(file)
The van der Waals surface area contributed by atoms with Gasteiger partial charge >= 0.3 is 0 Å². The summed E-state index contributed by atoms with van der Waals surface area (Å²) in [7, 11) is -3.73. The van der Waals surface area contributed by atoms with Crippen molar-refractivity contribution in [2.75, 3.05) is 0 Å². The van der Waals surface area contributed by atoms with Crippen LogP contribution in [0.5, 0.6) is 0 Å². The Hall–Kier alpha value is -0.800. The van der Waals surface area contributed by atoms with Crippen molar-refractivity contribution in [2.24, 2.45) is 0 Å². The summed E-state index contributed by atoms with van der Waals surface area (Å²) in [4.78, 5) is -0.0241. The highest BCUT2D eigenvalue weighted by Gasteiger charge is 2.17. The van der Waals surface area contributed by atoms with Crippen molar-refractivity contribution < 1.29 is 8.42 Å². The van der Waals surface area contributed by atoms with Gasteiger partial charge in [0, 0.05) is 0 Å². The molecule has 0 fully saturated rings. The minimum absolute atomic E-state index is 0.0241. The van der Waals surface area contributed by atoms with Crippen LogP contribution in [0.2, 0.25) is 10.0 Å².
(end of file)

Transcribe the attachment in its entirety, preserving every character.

The van der Waals surface area contributed by atoms with Gasteiger partial charge >= 0.3 is 0 Å². The summed E-state index contributed by atoms with van der Waals surface area (Å²) in [7, 11) is -3.73. The van der Waals surface area contributed by atoms with Crippen molar-refractivity contribution in [2.75, 3.05) is 0 Å². The van der Waals surface area contributed by atoms with Crippen LogP contribution in [0.5, 0.6) is 0 Å². The Hall–Kier alpha value is -0.800. The van der Waals surface area contributed by atoms with Crippen molar-refractivity contribution in [2.24, 2.45) is 0 Å². The summed E-state index contributed by atoms with van der Waals surface area (Å²) in [4.78, 5) is -0.0241. The highest BCUT2D eigenvalue weighted by Gasteiger charge is 2.17. The van der Waals surface area contributed by atoms with Crippen molar-refractivity contribution < 1.29 is 8.42 Å². The van der Waals surface area contributed by atoms with Gasteiger partial charge in [0, 0.05) is 0 Å². The molecule has 0 fully saturated rings. The minimum absolute atomic E-state index is 0.0241. The van der Waals surface area contributed by atoms with Crippen LogP contribution in [0.2, 0.25) is 10.0 Å².